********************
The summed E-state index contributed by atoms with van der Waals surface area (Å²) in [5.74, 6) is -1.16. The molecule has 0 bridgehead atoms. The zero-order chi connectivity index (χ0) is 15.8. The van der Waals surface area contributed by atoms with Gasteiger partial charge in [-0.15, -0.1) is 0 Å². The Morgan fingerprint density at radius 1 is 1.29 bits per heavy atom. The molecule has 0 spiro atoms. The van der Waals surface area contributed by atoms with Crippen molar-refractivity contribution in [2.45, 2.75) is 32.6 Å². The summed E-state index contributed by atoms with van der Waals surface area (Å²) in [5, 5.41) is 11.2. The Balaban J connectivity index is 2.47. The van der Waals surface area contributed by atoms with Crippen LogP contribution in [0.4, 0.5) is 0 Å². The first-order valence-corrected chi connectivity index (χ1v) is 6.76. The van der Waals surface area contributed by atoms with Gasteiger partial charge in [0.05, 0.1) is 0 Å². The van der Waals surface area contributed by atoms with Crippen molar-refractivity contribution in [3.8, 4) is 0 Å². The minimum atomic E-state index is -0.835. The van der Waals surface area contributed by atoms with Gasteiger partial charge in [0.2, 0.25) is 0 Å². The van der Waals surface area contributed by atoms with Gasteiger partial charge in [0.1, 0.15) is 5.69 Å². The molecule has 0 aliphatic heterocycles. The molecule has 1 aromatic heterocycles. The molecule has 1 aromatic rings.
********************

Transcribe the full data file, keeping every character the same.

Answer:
The summed E-state index contributed by atoms with van der Waals surface area (Å²) in [5.74, 6) is -1.16. The molecule has 0 bridgehead atoms. The zero-order chi connectivity index (χ0) is 15.8. The van der Waals surface area contributed by atoms with Gasteiger partial charge in [-0.15, -0.1) is 0 Å². The Morgan fingerprint density at radius 1 is 1.29 bits per heavy atom. The molecule has 0 spiro atoms. The van der Waals surface area contributed by atoms with Crippen molar-refractivity contribution in [2.45, 2.75) is 32.6 Å². The summed E-state index contributed by atoms with van der Waals surface area (Å²) in [5, 5.41) is 11.2. The Balaban J connectivity index is 2.47. The van der Waals surface area contributed by atoms with Crippen LogP contribution in [0.4, 0.5) is 0 Å². The first-order valence-corrected chi connectivity index (χ1v) is 6.76. The van der Waals surface area contributed by atoms with Gasteiger partial charge in [0.05, 0.1) is 0 Å². The van der Waals surface area contributed by atoms with Crippen molar-refractivity contribution in [3.8, 4) is 0 Å². The minimum atomic E-state index is -0.835. The van der Waals surface area contributed by atoms with Gasteiger partial charge in [0.2, 0.25) is 0 Å². The van der Waals surface area contributed by atoms with Gasteiger partial charge in [0.1, 0.15) is 5.69 Å². The molecule has 0 aliphatic heterocycles. The molecule has 1 aromatic heterocycles. The molecule has 1 aromatic rings.